A number of years ago, Groningen physicists from the Centre for Isotope Research sprayed a snow layer in Greenland that has gradually come to lie deeper in subsequent years. Research on the diffusion of oxygen and hydrogen isotopes to neighbouring layers appears to open up new opportunities for climate research.
Ice cores from deep snow layers have been bored in polar regions for decades. They can tell us a lot about the climate in the past, because by measuring the oxygen and hydrogen isotopes we can discover which temperatures there were on earth thousands or even hundreds of thousands of years ago. Valuable knowledge about the turbulent process that is climate history can thus be gathered.
The first ice core samples date from the 1960s, when more became known in the world of physics about how water molecules with heavy isotopes transform from water into water vapour in the air. This occurs during the process where water evaporates in the tropics to eventually fall as rain or snow at higher latitudes.
The Groningen physicist Prof. Harro Meijer has been involved in climate research for a long time now, as head of the University’s Centre for Isotope Research (CIO). ‘The water vapour slowly loses heavy isotopes during that journey because precipitation tends to include that type of isotope’, he explains when talking about the principle behind the research. ‘When it arrives at the North Pole, the remaining water vapour contains fewer heavy isotopes. How much has been lost exactly depends on the temperature on the way. So once you know how much has been lost, you can in principle calculate the temperature.’
Although this phenomenon is what makes it possible to relate isotope concentrations at different depths in snow or ice layers to temperatures from long ago, correctly interpreting the measurements is by no means simple. One problem is that the various isotopes of oxygen and hydrogen in a snow or ice layer can diffuse to neighbouring layers. This is rather inconvenient because this ‘smearing’ of the original signal can even mean that seasonal variations vanish.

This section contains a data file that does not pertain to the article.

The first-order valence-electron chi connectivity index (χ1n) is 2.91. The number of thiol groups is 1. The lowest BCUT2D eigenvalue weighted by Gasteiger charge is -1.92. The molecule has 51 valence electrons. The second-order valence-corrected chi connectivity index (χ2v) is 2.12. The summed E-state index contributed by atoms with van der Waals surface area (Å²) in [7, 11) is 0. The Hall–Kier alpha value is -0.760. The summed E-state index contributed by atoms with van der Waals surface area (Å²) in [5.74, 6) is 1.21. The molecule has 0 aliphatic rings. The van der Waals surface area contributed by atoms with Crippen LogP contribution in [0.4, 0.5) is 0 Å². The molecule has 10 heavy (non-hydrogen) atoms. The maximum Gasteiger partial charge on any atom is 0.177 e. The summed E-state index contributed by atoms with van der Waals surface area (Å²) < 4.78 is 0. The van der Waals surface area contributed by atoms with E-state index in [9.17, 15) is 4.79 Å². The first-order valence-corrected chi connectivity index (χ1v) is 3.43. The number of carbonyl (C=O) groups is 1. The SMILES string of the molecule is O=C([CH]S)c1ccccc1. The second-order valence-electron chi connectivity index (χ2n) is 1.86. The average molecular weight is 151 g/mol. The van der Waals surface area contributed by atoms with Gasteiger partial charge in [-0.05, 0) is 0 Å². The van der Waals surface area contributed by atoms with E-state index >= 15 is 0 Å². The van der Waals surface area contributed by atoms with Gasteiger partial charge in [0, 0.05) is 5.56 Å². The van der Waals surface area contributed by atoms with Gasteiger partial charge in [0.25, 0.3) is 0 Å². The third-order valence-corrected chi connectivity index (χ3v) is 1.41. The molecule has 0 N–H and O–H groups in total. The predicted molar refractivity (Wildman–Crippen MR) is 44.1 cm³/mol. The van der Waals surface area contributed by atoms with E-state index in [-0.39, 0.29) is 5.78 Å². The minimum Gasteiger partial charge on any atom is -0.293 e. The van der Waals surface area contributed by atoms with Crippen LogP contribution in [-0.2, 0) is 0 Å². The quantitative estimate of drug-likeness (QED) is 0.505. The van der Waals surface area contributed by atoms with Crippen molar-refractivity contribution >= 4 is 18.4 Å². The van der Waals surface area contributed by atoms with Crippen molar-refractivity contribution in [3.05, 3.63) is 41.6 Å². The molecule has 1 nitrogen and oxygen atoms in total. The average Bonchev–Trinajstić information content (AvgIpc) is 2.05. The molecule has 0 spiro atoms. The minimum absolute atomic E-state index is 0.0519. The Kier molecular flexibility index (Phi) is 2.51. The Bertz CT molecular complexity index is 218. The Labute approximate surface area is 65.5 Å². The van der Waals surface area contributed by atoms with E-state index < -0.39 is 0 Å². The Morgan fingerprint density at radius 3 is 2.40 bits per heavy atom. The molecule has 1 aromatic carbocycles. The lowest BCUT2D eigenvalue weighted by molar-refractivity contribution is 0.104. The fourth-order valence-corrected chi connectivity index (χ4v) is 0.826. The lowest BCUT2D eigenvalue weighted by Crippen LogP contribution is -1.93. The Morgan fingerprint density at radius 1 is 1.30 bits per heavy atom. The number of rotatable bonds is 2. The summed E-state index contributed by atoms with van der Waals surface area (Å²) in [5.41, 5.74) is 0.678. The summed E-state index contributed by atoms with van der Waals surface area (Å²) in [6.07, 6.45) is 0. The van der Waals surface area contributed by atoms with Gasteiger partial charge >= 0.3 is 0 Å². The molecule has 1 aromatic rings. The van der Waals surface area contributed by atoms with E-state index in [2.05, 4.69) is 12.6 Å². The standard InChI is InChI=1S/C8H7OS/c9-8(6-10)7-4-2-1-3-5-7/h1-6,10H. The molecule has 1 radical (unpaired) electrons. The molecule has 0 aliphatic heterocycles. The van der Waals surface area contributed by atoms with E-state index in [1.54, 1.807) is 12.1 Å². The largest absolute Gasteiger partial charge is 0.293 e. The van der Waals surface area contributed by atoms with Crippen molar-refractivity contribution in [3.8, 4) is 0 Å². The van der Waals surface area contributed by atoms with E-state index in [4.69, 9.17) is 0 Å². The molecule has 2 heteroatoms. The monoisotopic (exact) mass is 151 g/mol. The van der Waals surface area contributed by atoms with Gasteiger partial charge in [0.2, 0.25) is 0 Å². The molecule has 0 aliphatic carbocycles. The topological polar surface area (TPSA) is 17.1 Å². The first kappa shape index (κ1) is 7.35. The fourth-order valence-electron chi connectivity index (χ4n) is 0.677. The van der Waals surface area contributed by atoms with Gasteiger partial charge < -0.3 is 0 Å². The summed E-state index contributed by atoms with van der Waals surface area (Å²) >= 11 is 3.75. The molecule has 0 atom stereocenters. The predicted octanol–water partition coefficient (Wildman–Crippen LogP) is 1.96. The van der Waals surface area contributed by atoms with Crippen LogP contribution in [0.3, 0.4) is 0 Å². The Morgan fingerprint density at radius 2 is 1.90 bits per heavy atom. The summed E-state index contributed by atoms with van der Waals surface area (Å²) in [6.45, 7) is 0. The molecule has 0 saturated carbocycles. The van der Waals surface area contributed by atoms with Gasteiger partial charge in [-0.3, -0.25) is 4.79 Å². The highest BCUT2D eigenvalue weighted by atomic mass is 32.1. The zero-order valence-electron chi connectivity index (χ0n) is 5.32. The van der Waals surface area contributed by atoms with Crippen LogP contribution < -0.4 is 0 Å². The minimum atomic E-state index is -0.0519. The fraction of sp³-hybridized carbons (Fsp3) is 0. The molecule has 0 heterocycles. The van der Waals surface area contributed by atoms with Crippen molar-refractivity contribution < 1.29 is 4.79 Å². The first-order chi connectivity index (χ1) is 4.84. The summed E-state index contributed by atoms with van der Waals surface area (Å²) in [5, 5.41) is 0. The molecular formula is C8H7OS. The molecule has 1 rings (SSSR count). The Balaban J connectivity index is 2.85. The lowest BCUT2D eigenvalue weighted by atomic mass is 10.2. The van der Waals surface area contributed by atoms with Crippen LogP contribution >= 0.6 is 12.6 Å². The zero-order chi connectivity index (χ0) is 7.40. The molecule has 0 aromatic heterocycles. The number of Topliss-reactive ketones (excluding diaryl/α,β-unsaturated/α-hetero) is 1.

In Groningen this week, Gerko van der Wel will be awarded a PhD for research on this process. It’s a tricky issue because the diffusion is influenced by a series of factors, for example the density and porosity of the snow. A few years ago, however, remarkable news was published. A Danish colleague researcher proposed that it was possible to use diffusion in a positive way as well. When the diffusion rates of two different isotopes are compared, it turns out that the temperature in the snow layer is the only factor that influences this difference.
This opens up new possibilities, because the diffusion process itself can now serve as a climate archive. The concentration of the isotopes can say something about the temperatures on the way; knowledge about the diffusion process improves the calibration of that, and adds information about the temperature in the polar regions at the time the snow fell.
In his thesis, Van der Wel describes laboratory research on this phenomenon using snow layers he stored in the freezer. Parallel to this, he and colleagues from the Centre for Isotope Research have collected data over the years during fieldwork at Camp Summit, located at a height of 3200 metres in the middle of Greenland.
In 2007 the Groningen researchers sprayed a first snow layer there, which they created with a high pressure sprayer using water with an artificially changed isotope composition. In subsequent years samples were regularly taken from this layer, which was gradually covered by new snowfall. In the meantime, the diffusion process was also at work. Meijer: ‘Smearing works fastest in the first few years, because the snow is then still very porous. That gradually declines. Once the snow lies at a depth of 80 metres it has become ice and the diffusion process stops.’
In the first place, the research confirms measurements gathered during the 1980s at Camp Summit and elsewhere using borings, Meijer observed. ‘These measurements turn out to be corrected rather well for diffusion.’ What he finds more important is that there is now a solid foundation on which to build further research. ‘We now know all the ins and outs of the diffusion process. The technology to use diffusion ourselves as a climate indicator is finally open to us.’
Gerko van der Wel will be awarded his PhD on 2 March 2012. The Willem Barentsz Polar Institute of the University of Groningen is organizing a mini symposium around the PhD ceremony on ‘Isotope in ice cores and their relation to climate history’, with speakers from the Netherlands, Sweden and Switzerland. For more information: symposium website
For more information: Prof. Harro Meijer
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